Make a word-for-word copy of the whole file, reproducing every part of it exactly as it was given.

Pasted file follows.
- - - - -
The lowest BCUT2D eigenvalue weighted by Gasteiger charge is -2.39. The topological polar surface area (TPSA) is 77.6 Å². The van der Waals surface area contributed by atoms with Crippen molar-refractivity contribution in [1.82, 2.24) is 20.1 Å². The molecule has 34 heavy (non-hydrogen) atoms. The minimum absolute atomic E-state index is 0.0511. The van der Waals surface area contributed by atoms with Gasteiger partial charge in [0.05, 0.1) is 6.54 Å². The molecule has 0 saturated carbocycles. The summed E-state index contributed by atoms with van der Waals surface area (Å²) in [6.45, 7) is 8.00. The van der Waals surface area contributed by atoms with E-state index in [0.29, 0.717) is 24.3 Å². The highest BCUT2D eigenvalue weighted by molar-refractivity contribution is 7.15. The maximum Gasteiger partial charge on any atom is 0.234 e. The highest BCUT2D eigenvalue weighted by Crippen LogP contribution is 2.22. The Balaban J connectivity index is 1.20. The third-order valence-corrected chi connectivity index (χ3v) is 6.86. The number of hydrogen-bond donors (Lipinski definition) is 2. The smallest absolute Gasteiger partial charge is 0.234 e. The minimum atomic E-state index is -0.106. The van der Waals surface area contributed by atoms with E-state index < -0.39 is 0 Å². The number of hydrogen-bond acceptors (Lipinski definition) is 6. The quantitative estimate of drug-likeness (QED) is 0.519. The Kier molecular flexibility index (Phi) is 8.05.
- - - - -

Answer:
The lowest BCUT2D eigenvalue weighted by Gasteiger charge is -2.39. The topological polar surface area (TPSA) is 77.6 Å². The van der Waals surface area contributed by atoms with Crippen molar-refractivity contribution in [1.82, 2.24) is 20.1 Å². The molecule has 34 heavy (non-hydrogen) atoms. The minimum absolute atomic E-state index is 0.0511. The van der Waals surface area contributed by atoms with Gasteiger partial charge in [0.05, 0.1) is 6.54 Å². The molecule has 0 saturated carbocycles. The summed E-state index contributed by atoms with van der Waals surface area (Å²) in [6.45, 7) is 8.00. The van der Waals surface area contributed by atoms with E-state index in [0.29, 0.717) is 24.3 Å². The highest BCUT2D eigenvalue weighted by molar-refractivity contribution is 7.15. The maximum Gasteiger partial charge on any atom is 0.234 e. The highest BCUT2D eigenvalue weighted by Crippen LogP contribution is 2.22. The Balaban J connectivity index is 1.20. The third-order valence-corrected chi connectivity index (χ3v) is 6.86. The number of hydrogen-bond donors (Lipinski definition) is 2. The smallest absolute Gasteiger partial charge is 0.234 e. The minimum atomic E-state index is -0.106. The van der Waals surface area contributed by atoms with E-state index < -0.39 is 0 Å². The number of hydrogen-bond acceptors (Lipinski definition) is 6. The quantitative estimate of drug-likeness (QED) is 0.519. The Kier molecular flexibility index (Phi) is 8.05.